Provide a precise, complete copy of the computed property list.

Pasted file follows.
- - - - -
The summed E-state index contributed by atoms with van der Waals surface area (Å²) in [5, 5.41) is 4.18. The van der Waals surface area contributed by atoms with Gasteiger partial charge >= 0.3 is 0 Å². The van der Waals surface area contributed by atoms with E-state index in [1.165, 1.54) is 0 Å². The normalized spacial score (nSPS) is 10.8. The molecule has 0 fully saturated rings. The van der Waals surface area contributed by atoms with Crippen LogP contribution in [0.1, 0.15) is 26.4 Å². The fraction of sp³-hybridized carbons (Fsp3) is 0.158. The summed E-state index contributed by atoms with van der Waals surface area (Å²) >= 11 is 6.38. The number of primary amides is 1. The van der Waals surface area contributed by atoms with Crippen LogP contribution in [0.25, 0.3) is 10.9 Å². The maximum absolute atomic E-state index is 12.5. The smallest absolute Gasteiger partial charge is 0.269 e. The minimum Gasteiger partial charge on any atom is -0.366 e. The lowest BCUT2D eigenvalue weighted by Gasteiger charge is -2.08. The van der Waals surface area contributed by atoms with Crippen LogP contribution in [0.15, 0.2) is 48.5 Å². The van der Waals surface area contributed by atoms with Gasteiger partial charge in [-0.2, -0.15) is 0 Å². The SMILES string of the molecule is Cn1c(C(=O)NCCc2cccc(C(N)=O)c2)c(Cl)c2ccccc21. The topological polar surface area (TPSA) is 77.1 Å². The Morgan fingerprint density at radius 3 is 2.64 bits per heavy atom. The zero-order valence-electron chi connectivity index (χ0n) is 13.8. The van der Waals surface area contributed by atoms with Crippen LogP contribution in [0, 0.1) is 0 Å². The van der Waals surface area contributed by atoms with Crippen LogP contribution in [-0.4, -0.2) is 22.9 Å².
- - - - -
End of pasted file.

The summed E-state index contributed by atoms with van der Waals surface area (Å²) in [5, 5.41) is 4.18. The van der Waals surface area contributed by atoms with Gasteiger partial charge >= 0.3 is 0 Å². The van der Waals surface area contributed by atoms with E-state index in [1.165, 1.54) is 0 Å². The normalized spacial score (nSPS) is 10.8. The molecule has 0 fully saturated rings. The van der Waals surface area contributed by atoms with Crippen LogP contribution in [0.1, 0.15) is 26.4 Å². The fraction of sp³-hybridized carbons (Fsp3) is 0.158. The summed E-state index contributed by atoms with van der Waals surface area (Å²) >= 11 is 6.38. The number of primary amides is 1. The van der Waals surface area contributed by atoms with Crippen LogP contribution in [0.25, 0.3) is 10.9 Å². The maximum absolute atomic E-state index is 12.5. The smallest absolute Gasteiger partial charge is 0.269 e. The minimum Gasteiger partial charge on any atom is -0.366 e. The lowest BCUT2D eigenvalue weighted by Gasteiger charge is -2.08. The van der Waals surface area contributed by atoms with Crippen LogP contribution in [0.15, 0.2) is 48.5 Å². The van der Waals surface area contributed by atoms with Gasteiger partial charge in [-0.2, -0.15) is 0 Å². The SMILES string of the molecule is Cn1c(C(=O)NCCc2cccc(C(N)=O)c2)c(Cl)c2ccccc21. The topological polar surface area (TPSA) is 77.1 Å². The Morgan fingerprint density at radius 3 is 2.64 bits per heavy atom. The zero-order valence-electron chi connectivity index (χ0n) is 13.8. The van der Waals surface area contributed by atoms with Crippen LogP contribution in [0, 0.1) is 0 Å². The van der Waals surface area contributed by atoms with Crippen LogP contribution in [-0.4, -0.2) is 22.9 Å².